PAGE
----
And while we’re on the subject of Tom Atkins, lets take a moment to admire the audacity of having the pock marked, then forty-six year old character actor be the star of what would turn out to be the riskiest endeavor the franchise would ever take. Atkins is not Hollywood handsome, appearing more like an average Joe who you’d meet in a hardware store or the corner dive bar come quitting time. But that doesn’t stop Atkins from seducing almost every female in the film (seriously, I think there’s only one he didn’t at least flirt with [Marge Guttman], and that’s only because she was in too much of a huff to really stop and give Atkins a proper once over). His boozing Dr. Challis even makes it with poor, fatherless Ellie while the two pose as a husband and wife mask-buying duo at a local motel:
Dr. Challis: Maybe I ought to get another room.
Ellie: That would look sort of suspicious, wouldn’t it?
Dr. Challis: What I mean is: if it’d make you more comfortable. I can sleep in the car.
It’d be a lot better than this floor, anyway.
Ellie: Where do you want to sleep, Dr. Challis?
Dr. Challis: [using his best man gaze] That’s a dumb question, Ms. Grimbridge.
Make out session…engage!
The utterly ludicrous nature of the plot and the sexualized Brawny Man lead almost feel jokey at times, but it’s all played so straight-faced that any viewer with half a sense of humor won’t care at all. It’s obvious that both Carpenter and writer/director Tommy Lee Wallace (who would go on to direct FRIGHT NIGHT II, Stephen King’s IT and another Carpenter sequel in VAMPIRES: LOS MUERTOS) aren’t here to scare the crap out of you. They’d rather poke fun at the horror genre and even Carpenter’s own work (Atkins knack with the ladies HAS to be a call-back to his effortless bedding of Jamie Lee Curtis in THE FOG). It all adds up to a film that is uniquely its own animal and, for that reason, viewers rejected it upon release in 1983. They wanted more Michael, more Laurie Strode, and more Donald Pleasance acting drunkenly insane. A Bond villain plot involving Halloween masks and the euthanasia of the world’s children? No thanks.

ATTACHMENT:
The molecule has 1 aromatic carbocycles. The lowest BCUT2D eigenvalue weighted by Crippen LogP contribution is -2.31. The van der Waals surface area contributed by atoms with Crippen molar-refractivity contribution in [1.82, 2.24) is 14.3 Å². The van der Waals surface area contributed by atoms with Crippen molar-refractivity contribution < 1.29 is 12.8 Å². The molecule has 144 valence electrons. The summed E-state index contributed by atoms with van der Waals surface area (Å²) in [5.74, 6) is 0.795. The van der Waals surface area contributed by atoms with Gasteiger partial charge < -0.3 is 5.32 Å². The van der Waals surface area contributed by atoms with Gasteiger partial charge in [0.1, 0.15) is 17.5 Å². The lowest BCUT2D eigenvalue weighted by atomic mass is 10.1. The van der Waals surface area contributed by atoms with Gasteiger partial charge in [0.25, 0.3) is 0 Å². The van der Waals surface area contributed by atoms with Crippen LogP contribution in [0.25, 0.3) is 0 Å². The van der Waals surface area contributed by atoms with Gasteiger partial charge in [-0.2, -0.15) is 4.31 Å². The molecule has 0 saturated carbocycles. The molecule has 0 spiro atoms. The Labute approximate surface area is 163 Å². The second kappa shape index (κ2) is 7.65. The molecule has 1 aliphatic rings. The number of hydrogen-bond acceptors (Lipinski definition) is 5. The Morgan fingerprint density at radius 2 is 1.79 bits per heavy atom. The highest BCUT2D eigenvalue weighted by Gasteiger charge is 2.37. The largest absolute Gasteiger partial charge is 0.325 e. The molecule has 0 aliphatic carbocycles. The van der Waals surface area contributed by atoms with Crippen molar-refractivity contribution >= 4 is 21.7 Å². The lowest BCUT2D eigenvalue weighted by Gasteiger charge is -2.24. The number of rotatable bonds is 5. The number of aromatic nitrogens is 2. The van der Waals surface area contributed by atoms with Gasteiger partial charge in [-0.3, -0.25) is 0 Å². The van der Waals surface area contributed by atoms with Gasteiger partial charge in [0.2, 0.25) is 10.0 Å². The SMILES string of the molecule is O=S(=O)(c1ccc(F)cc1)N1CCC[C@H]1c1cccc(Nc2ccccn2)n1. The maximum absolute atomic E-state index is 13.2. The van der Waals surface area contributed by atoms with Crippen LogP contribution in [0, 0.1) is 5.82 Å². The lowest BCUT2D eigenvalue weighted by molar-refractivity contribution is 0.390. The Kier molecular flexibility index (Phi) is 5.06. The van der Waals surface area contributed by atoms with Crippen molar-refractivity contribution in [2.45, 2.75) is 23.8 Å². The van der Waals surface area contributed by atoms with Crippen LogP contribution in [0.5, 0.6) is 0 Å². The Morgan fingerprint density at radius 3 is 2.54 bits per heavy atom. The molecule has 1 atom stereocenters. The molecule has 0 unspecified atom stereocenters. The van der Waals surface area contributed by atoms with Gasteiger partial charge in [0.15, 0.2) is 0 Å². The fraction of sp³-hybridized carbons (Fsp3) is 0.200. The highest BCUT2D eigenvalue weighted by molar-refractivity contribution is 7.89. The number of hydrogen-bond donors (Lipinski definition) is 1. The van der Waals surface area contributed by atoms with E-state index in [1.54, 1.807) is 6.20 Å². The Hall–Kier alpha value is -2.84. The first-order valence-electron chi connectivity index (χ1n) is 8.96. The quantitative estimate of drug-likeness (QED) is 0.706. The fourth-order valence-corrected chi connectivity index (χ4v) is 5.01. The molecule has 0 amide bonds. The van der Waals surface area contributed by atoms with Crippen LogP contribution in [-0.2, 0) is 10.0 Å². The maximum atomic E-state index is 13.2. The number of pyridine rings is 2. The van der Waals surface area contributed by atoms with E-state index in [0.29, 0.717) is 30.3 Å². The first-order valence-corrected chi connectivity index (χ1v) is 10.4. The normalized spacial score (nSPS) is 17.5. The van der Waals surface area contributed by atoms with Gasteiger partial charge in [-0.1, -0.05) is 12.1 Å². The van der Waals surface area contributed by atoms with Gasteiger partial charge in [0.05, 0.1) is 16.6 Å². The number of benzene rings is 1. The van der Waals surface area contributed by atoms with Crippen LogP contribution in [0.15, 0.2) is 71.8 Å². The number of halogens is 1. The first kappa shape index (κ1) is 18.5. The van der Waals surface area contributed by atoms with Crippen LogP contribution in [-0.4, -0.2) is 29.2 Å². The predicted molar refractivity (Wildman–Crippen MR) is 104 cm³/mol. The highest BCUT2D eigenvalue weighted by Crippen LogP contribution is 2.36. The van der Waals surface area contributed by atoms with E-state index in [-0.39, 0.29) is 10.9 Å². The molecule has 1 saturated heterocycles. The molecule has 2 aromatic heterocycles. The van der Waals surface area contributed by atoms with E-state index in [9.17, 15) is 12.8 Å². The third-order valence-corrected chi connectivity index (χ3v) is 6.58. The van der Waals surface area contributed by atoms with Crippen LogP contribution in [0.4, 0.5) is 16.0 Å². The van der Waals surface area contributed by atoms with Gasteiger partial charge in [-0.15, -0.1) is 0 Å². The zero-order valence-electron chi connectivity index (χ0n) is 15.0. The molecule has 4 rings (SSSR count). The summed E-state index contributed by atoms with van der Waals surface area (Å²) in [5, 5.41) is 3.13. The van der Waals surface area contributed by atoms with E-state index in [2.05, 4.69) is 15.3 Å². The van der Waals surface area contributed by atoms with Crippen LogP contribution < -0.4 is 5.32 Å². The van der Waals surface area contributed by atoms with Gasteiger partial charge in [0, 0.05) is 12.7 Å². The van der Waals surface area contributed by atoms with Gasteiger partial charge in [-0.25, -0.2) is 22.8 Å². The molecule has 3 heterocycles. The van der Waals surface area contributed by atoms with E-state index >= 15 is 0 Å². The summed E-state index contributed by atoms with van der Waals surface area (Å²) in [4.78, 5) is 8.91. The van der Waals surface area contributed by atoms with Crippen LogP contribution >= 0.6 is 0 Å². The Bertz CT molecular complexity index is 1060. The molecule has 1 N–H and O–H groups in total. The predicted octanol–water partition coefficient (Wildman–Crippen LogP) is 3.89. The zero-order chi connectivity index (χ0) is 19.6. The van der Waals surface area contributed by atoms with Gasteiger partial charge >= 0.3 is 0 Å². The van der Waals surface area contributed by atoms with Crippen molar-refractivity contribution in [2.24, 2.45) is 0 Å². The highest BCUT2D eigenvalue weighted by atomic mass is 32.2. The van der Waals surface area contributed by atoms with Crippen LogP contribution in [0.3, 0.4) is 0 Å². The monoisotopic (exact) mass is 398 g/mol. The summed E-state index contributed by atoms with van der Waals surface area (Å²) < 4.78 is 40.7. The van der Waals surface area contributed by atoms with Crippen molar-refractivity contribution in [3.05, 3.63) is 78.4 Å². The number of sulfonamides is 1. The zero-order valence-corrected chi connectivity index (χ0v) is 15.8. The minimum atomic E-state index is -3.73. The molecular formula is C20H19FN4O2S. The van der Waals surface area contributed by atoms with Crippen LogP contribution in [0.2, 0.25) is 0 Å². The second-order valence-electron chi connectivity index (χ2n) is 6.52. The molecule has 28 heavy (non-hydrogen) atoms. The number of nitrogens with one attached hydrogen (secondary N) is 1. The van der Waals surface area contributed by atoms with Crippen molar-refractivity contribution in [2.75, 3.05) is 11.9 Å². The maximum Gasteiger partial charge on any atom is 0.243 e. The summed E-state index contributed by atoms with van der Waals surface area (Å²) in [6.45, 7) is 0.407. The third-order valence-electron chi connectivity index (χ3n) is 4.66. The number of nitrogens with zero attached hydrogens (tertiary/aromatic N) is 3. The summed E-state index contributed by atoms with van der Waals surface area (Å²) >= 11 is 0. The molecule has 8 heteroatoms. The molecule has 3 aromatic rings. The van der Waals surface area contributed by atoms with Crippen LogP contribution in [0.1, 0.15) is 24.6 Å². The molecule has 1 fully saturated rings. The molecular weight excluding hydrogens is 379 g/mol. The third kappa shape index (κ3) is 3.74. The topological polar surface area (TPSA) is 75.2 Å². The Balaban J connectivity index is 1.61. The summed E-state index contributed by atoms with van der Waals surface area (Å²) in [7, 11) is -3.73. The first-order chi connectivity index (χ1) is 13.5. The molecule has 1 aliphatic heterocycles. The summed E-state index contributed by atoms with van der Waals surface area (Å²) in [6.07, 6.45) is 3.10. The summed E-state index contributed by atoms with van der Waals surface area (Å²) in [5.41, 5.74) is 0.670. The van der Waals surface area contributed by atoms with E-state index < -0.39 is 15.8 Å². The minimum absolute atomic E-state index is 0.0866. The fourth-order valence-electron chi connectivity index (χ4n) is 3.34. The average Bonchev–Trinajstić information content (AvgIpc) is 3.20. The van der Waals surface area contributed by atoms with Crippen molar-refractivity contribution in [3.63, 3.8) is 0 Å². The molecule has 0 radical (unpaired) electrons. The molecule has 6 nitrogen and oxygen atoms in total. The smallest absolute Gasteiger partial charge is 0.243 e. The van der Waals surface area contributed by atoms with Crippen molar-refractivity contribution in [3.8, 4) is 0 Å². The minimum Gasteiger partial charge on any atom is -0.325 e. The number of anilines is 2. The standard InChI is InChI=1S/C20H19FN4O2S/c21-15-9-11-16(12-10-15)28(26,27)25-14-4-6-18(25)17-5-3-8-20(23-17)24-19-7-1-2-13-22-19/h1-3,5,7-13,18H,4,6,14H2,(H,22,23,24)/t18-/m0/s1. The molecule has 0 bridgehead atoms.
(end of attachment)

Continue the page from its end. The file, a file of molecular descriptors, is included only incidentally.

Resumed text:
LEATHERFACE, on the other hand, can’t be mistaken for anything but a TEXAS CHAINSAW MASSACRE movie. Directed by Jeff Burr (who also helmed the awesome anthology FROM A WHISPER TO A SCREAM and the horrid STEPFATHER II) the movie feels almost like a reboot of the original than it does a straight sequel. From the opening crawl, the film even seems to ignore that Tobe Hooper’s TEXAS CHAINSAW MASSACRE PART II even exists.
In many ways, this isn’t a bad thing. By ditching the tongue-in-cheek black humor of the sequel and opting for a more brutal, bone-crunching approach, LEATHERFACE feels like the ULTIMATE TEXAS CHAINSAW movie. Hell, there’s barely even a story (the scraps here are credited to ‘80s splatter novelist David J. Schow). Following the seemingly endless opening narration, we’re driving through Texas with siblings Ryan and Michele as they make their way from California to Florida in order to drop a car off to their father. After stopping at a seemingly desolate gas station (which feels ripped right out of Wes Craven’s THE HILLS HAVE EYES), the two are chased and shot at by the madman clerk only to crash their car and run afoul of the infamous Sawyer clan. And once “Junior” shows up with his lady-skin face and his oversized chainsaw, the fun really begins.
LEATHERFACE starts the TEXAS CHAINSAW trend of, instead of making a stand-alone story or build on the previous’ films mythology, the production team simply remakes the film that came before. Really, if I were doing my film pairings correctly, I would have chosen TEXAS CHAINSAW PART II for this double feature, as it and HALLOWEEN III are both films that are beloved by diehard fans (if it weren’t for PART II, we’d never have Bill Moseley’s “Chop Top”), but forgotten by most everyone else.
TEXAS CHAINSAW MASSACRE: THE NEXT GENERATION (the film that follows LEATHERFACE) is an abomination that features Renee Zellweger and Matthew McConaughey in early roles and simply served up more kids (on the way to prom) to the Sawyers via vehicular mishap. Platinum Dunes’ remake copied the original’s formula near beat for beat not once, but TWICE (including a poor attempt at the infamous “dinner scene” in prequel, TEXAS CHAINSAW: THE BEGINNING, where R. Lee Ermey gives quite the sermon). Really, TEXAS CHAINSAW exists as one of the few film franchises whose mythology is so good (or, at least, strikes a primal chord in people) that it seems content simply to repeat itself time and again.
Arguably, you could make this case for just about any of the major slasher franchises, save for maybe A NIGHTMARE ON ELM STREET. After gaining his trademark hockey mask in PART III (ahem), FRIDAY THE 13th doesn’t do anything significant with Jason Voorhees. Yes, they introduce Tommy Jarvis in THE FINAL CHAPTER, but he’s forgotten by the time we get to MANHATTAN (and the less said about JASON GOES TO HELL the better). Once SEASON OF THE WITCH bombed, HALLOWEEN kept reinventing Michael Myers so many times (is he part of a Druid cult? Is that Satan in PART FIVE? Josh Hartnett is Laurie’s son?) that it’s damn near impossible to keep track of what mythology we’re even supposed to latch onto.